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on 15 March 2014
I bought this because Margaret Atwood tweeted about it and I thought that anything she rates is good enough for me (I am now wondering if she read it first, however...) This is a very short ghost/evil spirit story concerning those roadside markers which commemorate people who have been killed on the road. It's always nice to read a modern ghost story and this one has very modern subject matter, but the core of the story is basically "A warning to the curious" and various Victorian Ghost stories of that ilk which warn people not to be too curious about matters which basically don't concern them.

The man in the story spots a roadside marker and wonders to whom it belongs. Later, as he drives to and from work along the lonely highway, he sees a bottle of wine and a note left on the grave and wonders who has left it there. The note is an achingly sad message of love and grief to the deceased. The main character gets curious about who is leaving these notes and - despite several warnings - decides to see who it is who is doing this and then encounters an evil spirit.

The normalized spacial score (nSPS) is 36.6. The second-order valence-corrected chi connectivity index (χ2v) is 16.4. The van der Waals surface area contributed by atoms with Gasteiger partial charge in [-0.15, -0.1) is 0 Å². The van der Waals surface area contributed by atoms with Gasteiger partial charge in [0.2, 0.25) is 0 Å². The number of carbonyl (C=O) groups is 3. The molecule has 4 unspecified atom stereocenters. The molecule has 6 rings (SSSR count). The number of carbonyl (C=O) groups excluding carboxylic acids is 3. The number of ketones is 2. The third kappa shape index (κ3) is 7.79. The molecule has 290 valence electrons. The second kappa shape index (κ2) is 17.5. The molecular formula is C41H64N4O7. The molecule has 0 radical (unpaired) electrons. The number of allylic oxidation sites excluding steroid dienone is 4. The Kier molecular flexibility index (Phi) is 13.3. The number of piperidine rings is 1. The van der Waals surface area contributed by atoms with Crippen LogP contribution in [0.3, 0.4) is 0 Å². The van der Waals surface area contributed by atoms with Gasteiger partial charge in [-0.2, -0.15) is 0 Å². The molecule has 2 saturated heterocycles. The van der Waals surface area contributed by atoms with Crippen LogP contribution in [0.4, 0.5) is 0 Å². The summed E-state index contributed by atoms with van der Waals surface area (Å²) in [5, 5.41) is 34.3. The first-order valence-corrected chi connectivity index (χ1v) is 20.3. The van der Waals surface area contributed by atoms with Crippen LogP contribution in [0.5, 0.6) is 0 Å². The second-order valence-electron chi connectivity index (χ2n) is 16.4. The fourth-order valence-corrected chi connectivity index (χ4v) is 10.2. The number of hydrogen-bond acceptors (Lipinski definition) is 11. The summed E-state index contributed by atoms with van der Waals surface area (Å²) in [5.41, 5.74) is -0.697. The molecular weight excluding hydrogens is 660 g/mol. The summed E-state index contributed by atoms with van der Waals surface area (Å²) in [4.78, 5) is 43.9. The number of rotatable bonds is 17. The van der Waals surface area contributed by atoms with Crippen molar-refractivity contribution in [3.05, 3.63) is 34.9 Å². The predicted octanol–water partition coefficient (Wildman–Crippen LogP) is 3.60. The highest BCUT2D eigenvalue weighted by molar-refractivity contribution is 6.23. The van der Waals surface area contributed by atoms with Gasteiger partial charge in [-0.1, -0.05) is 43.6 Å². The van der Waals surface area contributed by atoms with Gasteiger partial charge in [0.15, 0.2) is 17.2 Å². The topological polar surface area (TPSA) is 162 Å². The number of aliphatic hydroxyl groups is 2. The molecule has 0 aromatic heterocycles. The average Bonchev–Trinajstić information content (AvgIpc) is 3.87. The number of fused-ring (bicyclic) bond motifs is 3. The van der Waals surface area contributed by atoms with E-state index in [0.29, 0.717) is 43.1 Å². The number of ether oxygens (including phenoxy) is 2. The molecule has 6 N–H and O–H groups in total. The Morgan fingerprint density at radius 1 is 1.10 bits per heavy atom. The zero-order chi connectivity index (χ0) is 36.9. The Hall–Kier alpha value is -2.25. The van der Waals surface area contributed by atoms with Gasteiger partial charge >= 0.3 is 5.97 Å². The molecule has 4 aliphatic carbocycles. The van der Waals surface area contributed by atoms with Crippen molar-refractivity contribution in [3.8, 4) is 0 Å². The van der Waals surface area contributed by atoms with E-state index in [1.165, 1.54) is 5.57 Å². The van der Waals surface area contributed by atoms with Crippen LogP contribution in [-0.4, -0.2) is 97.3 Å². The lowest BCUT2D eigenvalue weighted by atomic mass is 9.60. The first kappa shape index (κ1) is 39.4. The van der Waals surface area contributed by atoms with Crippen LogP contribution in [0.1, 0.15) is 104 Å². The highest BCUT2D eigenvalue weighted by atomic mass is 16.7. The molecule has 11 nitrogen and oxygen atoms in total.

I had problems with this on two counts - (1) The evil spirit seemed to me to be more of an object of pity than anything else. I mean, how can any spirit which leaves such lovely notes to her lost lover, be as bad as the character is making out? As a reader, I too wished that the nosy character would just leave her alone. And (2) The price! Over a quid for less than 20 pages is way, way too expensive - especially when it's not the best ghost story I've ever read.

There's a nice atmosphere weaved around the lonely highway and the (obviously) lonely main character but apart from that, there's nothing all that special in this. Save your money and spend it on Helen Dunmore's The Greatcoat or one of Susan Hill's stories instead - is my (personal) view.
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